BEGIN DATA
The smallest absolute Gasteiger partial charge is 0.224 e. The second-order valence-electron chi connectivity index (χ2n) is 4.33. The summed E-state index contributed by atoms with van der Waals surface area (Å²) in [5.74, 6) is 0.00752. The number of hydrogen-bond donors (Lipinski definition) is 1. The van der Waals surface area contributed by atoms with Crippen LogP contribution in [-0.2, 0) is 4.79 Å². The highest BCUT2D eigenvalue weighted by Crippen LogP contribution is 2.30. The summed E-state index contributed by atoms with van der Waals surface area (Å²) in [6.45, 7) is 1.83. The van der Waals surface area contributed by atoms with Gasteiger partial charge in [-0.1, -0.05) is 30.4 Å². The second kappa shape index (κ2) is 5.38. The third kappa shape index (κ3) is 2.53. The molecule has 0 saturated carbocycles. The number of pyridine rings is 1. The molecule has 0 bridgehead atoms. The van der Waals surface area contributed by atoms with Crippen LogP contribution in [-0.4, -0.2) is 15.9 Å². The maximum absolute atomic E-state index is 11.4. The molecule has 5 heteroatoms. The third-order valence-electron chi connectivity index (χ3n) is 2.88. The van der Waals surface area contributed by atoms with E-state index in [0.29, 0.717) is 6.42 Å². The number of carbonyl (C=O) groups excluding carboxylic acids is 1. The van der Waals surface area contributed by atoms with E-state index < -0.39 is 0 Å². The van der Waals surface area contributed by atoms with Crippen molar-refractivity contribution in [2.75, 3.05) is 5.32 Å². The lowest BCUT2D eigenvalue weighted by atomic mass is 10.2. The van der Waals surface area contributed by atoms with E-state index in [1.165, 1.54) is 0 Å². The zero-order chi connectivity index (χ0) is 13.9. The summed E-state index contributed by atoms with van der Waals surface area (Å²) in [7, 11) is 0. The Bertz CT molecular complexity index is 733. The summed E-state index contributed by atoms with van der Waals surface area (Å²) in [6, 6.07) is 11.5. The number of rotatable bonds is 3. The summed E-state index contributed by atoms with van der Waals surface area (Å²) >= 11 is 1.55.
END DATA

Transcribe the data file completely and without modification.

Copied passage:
The smallest absolute Gasteiger partial charge is 0.224 e. The second-order valence-electron chi connectivity index (χ2n) is 4.33. The summed E-state index contributed by atoms with van der Waals surface area (Å²) in [5.74, 6) is 0.00752. The number of hydrogen-bond donors (Lipinski definition) is 1. The van der Waals surface area contributed by atoms with Crippen LogP contribution in [-0.2, 0) is 4.79 Å². The highest BCUT2D eigenvalue weighted by Crippen LogP contribution is 2.30. The summed E-state index contributed by atoms with van der Waals surface area (Å²) in [6.45, 7) is 1.83. The van der Waals surface area contributed by atoms with Gasteiger partial charge in [-0.1, -0.05) is 30.4 Å². The second kappa shape index (κ2) is 5.38. The third kappa shape index (κ3) is 2.53. The molecule has 0 saturated carbocycles. The number of pyridine rings is 1. The molecule has 0 bridgehead atoms. The van der Waals surface area contributed by atoms with Crippen LogP contribution in [-0.4, -0.2) is 15.9 Å². The maximum absolute atomic E-state index is 11.4. The molecule has 5 heteroatoms. The third-order valence-electron chi connectivity index (χ3n) is 2.88. The van der Waals surface area contributed by atoms with E-state index in [0.29, 0.717) is 6.42 Å². The number of carbonyl (C=O) groups excluding carboxylic acids is 1. The van der Waals surface area contributed by atoms with E-state index < -0.39 is 0 Å². The van der Waals surface area contributed by atoms with Crippen molar-refractivity contribution in [2.75, 3.05) is 5.32 Å². The lowest BCUT2D eigenvalue weighted by atomic mass is 10.2. The van der Waals surface area contributed by atoms with E-state index in [1.165, 1.54) is 0 Å². The zero-order chi connectivity index (χ0) is 13.9. The summed E-state index contributed by atoms with van der Waals surface area (Å²) in [7, 11) is 0. The Bertz CT molecular complexity index is 733. The summed E-state index contributed by atoms with van der Waals surface area (Å²) in [6, 6.07) is 11.5. The number of rotatable bonds is 3. The summed E-state index contributed by atoms with van der Waals surface area (Å²) >= 11 is 1.55.